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Punctuation: A short guide

academic skills guide to punctuation


Colons can be used:

  • Before a list

This essay will discuss three possible contributing factors to the London Riots: social media, issues of social identity, and dissatisfaction resulting from perceived inequality.

  • Before a quotation

James (2012) is dismissive of Kingsley Amis's approach: ' How could one be guiltless of them all?'

  • Before an explanation or example of something just mentioned. 

The paper raises one important question: how could these problems be addressed?

  • Using colons and semi-colons with a complex list:

In the survey, people living in the area reported that their major concerns were as follows: lack of good quality public transport links; distance to the nearest hospital or medical centre; lack of career opportunities to encourage young people to stay in the area; and the uncertain future of the agricultural industry.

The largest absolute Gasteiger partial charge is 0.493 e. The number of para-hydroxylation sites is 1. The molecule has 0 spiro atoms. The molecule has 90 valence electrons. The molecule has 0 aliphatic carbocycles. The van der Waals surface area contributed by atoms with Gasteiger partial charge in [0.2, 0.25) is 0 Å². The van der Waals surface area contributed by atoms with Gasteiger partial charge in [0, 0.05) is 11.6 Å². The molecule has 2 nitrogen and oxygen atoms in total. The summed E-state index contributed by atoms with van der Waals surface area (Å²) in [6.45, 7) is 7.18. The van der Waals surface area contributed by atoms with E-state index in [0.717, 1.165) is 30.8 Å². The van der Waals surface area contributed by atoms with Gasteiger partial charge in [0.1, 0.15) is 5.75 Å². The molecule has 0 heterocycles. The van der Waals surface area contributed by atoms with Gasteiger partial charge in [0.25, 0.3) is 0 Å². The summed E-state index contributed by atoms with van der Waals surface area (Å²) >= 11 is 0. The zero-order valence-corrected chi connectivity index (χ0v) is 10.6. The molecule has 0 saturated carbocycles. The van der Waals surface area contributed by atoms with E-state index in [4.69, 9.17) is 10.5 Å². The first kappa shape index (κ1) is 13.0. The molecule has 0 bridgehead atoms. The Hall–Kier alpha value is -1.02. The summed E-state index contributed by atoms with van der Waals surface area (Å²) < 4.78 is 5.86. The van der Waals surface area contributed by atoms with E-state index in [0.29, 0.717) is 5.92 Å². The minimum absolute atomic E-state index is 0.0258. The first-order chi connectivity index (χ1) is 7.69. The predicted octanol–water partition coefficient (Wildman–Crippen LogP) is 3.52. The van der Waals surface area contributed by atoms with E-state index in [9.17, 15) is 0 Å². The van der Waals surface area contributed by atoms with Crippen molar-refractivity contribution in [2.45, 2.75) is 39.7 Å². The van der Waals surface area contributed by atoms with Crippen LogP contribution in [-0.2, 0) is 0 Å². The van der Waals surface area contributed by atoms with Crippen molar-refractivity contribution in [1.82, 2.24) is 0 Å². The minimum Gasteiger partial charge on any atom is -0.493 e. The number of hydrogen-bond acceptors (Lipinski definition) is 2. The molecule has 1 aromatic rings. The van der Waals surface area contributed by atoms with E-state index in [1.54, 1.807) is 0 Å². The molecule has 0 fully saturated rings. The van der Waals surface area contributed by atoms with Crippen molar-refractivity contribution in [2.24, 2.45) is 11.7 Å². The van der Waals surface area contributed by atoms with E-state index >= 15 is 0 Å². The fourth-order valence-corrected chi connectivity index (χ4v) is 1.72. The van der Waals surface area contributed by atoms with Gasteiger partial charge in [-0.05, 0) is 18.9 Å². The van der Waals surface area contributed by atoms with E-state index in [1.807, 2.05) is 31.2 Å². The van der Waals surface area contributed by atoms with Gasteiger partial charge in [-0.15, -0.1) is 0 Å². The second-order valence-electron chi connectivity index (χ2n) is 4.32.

semicolon imageSemi-colons can be used to separate two complete sentences that are very closely connected. The clauses either side of a semi-colon should be able to stand alone and still make sense. For example:

Talks were conducted against a background of increasing distrust; relations between the two countries subsequently deteriorated. 

Try not to use too many semi-colons in your academic writing. Often a full stop is clearer. However, semi-colons can be useful to show a strong link between two sentences or ideas.

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